Courts have adopted the general proposition that the average customer is likely not to exercise a high degree of care in purchasing relatively inexpensive and fungible products, such as snack food. See, e.g., Specialty Brands, Inc. v. Coffee Bean Distribs., Inc., 748 F.2d 669, 672 (Fed.Cir. 1984) (holding that purchasers of relatively inexpensive products should be held to a lesser standard of purchasing care); cf. Homeowners Group, 931 F.2d at 1111 (holding that expensive items marketed to sophisticated buyers resulted in a lesser likelihood of confusion). Logically, in assessing the likely degree of purchaser care, courts have found that the relative locations of the competing products on store shelves are significant. See, e.g., McNeil-PPC, Inc. v. Guardian Drug Co., Inc., 984 F.Supp. 1066, 1072 (E.D.Mich. 1997). In McNeil-PPC, the district court held “[p]laintiff’s and Defendant’s products appear side-by-side on the store shelf. Defendant, as the store owner, no doubt is responsible for the decision to locate the products side-by-side on the shelf. The close proximity of the products on the store shelf balances this factor in favor of Plaintiff.” Id. This case presents the converse of that situation. As Gray contends, Meijer controlled the placement of the products, and it chose to put Gray’s product with other independent brands and its own product with other Meijer products. Though popcorn was in the same basic area, we agree with the district court in the importance of the placement of the products, as it can naturally be inferred that if Meijer had sought to confuse and trade-off Gray’s popcorn brand, then it would have placed them side-by-side rather than surround its popcorn with other Meijer products, which clearly indicates that all products in that section are Meijer products. As the district court concluded, “[a] purchaser with even a minimal degree of care and sophistication would not reasonably believe that the Grays’ popcorn product was placed alone amidst a sea of Meijer’s private label products. The placement of the products minimizes the likelihood of confusion between the products. This factor favors Meijer.” Such conclusion was not erroneous.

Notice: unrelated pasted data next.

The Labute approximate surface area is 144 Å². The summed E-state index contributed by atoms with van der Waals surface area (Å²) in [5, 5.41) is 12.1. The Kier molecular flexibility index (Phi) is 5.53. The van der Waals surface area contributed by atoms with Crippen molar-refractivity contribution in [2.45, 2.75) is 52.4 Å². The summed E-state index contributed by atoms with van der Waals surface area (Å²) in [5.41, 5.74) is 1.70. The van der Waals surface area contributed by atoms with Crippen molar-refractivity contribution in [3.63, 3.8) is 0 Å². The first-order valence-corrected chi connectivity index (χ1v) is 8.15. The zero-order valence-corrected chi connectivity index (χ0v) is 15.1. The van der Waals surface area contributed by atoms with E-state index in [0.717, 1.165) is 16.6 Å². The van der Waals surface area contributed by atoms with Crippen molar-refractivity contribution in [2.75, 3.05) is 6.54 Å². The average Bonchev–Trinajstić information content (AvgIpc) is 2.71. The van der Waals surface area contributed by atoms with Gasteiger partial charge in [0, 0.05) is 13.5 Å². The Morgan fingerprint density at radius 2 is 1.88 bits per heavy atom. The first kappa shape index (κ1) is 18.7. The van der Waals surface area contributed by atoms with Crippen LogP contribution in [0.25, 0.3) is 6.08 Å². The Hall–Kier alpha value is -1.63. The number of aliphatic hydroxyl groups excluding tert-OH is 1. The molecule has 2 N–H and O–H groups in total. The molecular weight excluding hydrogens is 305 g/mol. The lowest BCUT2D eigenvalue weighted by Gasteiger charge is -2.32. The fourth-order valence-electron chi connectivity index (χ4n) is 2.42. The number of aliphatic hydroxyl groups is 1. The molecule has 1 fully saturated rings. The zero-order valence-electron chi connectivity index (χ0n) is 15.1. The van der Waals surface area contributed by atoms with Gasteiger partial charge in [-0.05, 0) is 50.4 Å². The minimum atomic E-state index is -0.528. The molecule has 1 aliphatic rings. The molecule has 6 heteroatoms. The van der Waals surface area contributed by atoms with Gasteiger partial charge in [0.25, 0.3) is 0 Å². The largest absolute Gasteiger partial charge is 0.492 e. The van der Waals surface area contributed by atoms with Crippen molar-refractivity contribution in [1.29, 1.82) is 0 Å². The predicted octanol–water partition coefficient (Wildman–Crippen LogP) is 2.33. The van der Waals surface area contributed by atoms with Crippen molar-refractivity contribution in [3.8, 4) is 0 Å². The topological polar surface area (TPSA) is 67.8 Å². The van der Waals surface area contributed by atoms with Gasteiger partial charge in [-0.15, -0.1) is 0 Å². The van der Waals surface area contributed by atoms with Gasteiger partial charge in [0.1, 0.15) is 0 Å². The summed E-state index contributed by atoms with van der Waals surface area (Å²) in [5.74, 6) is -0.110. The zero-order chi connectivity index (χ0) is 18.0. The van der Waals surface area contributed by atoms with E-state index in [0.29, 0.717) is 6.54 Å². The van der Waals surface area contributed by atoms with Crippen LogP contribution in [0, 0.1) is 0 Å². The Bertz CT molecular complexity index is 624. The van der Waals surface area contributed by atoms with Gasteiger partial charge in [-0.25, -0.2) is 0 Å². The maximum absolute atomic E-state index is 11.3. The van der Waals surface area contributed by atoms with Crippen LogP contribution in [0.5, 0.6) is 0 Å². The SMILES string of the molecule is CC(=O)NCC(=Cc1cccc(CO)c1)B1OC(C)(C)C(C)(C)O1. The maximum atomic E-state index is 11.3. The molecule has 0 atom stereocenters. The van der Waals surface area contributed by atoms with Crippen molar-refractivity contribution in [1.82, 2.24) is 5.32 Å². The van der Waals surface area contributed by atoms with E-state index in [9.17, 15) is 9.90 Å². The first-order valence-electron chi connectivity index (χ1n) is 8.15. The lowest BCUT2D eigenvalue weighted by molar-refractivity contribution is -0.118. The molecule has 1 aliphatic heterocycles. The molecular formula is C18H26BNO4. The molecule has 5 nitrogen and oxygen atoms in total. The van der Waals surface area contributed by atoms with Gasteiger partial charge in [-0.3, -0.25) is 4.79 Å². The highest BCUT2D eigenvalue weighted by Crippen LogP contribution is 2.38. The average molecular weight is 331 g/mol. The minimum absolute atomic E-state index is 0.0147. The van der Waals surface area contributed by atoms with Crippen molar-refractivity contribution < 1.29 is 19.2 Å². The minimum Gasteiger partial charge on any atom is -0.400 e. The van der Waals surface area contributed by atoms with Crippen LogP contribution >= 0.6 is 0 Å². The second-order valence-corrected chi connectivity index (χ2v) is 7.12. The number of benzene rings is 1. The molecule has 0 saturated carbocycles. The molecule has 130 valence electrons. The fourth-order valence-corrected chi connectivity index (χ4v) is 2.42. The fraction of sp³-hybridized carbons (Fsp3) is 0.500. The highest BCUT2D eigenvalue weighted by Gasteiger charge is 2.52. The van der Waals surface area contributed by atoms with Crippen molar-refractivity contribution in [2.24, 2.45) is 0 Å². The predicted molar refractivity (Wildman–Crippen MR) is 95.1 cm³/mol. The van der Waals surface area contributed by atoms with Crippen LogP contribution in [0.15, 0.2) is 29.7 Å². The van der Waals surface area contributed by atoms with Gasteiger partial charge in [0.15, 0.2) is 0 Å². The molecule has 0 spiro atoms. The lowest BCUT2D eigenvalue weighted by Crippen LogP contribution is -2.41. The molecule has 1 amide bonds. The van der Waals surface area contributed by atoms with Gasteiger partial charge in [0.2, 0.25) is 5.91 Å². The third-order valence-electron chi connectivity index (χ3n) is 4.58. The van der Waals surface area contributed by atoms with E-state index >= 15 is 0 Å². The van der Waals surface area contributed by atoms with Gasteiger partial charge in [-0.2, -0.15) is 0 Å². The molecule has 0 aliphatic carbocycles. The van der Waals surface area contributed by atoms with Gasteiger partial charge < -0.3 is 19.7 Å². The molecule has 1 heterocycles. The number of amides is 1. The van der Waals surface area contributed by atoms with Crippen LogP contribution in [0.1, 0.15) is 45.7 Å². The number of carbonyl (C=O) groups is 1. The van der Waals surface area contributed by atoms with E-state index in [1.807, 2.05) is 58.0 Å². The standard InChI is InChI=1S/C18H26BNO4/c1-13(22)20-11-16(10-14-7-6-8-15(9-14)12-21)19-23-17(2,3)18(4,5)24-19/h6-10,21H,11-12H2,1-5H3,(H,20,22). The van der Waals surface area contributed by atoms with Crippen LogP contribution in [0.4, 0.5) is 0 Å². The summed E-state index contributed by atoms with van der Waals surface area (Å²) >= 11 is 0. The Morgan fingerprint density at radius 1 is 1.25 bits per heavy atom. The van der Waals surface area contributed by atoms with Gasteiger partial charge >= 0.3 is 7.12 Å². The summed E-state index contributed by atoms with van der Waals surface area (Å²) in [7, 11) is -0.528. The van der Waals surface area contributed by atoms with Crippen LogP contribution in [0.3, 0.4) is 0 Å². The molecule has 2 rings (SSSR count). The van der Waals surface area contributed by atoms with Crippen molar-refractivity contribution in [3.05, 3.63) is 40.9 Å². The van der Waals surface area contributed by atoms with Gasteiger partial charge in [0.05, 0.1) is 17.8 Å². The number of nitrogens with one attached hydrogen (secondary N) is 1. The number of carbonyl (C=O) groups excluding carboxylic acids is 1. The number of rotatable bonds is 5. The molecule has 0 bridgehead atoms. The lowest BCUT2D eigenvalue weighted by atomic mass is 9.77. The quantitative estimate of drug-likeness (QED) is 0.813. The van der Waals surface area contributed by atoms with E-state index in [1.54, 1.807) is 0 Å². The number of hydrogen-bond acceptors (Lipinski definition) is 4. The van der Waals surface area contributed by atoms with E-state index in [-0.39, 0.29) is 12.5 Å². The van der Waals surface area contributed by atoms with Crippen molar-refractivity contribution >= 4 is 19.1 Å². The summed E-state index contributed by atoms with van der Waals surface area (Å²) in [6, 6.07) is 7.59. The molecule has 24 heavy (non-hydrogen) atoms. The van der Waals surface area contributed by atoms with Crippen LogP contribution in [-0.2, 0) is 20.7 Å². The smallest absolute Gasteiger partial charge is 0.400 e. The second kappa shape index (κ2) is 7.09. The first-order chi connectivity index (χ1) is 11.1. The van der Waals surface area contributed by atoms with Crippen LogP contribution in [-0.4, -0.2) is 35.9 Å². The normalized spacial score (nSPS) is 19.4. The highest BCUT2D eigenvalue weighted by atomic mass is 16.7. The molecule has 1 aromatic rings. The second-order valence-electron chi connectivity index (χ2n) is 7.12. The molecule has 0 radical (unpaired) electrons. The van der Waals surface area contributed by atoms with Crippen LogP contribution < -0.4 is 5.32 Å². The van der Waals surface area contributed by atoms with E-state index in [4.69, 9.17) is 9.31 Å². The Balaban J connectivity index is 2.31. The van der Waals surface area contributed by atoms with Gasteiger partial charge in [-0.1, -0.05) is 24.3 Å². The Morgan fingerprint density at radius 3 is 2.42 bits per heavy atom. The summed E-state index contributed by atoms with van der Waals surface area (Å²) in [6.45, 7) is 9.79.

6. Defendant’s intent in selecting the mark
Though Gray raises this issue with regard to other of these Frisch factors, its principal argument in this case is that Meijer copied its bag, which it infers from the timing of the Meijer redesign and Meijer’s new package. The district court noted that this court has held that “if a defendant’s intent in adopting a mark was to derive benefit from the reputation of the infringed upon mark, this factor alone could justify an inference that there is a confusing similarity.” (citing Wynn Oil, 839 F.2d at 1188-1189). But the district court concluded that no such inference can be made because Gray’s product was not in the marketplace at the time Meijer allegedly copied it and that this inference is only relevant when the products’ trade dress is similar. On appeal, Gray focuses on its allegation of intentional copying, arguing that the slightest evidence of copying should create a genuine issue of material fact. This argument, however, underscores the fundamental misconception under which Gray’s case suffers, the notion that no copying or borrowing of ideas should be allowed.